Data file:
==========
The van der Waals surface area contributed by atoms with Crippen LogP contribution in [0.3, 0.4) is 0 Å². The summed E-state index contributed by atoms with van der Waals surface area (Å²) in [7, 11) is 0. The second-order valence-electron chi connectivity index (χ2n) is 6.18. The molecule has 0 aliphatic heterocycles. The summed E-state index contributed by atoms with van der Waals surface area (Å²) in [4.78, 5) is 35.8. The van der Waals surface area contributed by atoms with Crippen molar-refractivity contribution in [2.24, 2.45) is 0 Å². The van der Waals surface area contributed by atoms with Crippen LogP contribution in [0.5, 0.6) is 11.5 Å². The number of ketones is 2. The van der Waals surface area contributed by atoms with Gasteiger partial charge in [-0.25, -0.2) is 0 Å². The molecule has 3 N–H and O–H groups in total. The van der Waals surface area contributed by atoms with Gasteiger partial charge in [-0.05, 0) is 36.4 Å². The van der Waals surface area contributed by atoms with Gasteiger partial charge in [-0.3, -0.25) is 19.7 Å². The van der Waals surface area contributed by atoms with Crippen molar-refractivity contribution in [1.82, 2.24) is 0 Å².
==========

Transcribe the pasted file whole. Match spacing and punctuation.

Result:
The van der Waals surface area contributed by atoms with Crippen LogP contribution in [0.3, 0.4) is 0 Å². The summed E-state index contributed by atoms with van der Waals surface area (Å²) in [7, 11) is 0. The second-order valence-electron chi connectivity index (χ2n) is 6.18. The molecule has 0 aliphatic heterocycles. The summed E-state index contributed by atoms with van der Waals surface area (Å²) in [4.78, 5) is 35.8. The van der Waals surface area contributed by atoms with Crippen molar-refractivity contribution in [2.24, 2.45) is 0 Å². The van der Waals surface area contributed by atoms with Crippen LogP contribution in [0.5, 0.6) is 11.5 Å². The number of ketones is 2. The van der Waals surface area contributed by atoms with Gasteiger partial charge in [-0.25, -0.2) is 0 Å². The molecule has 3 N–H and O–H groups in total. The van der Waals surface area contributed by atoms with Gasteiger partial charge in [-0.05, 0) is 36.4 Å². The van der Waals surface area contributed by atoms with Gasteiger partial charge in [-0.3, -0.25) is 19.7 Å². The van der Waals surface area contributed by atoms with Crippen molar-refractivity contribution in [1.82, 2.24) is 0 Å².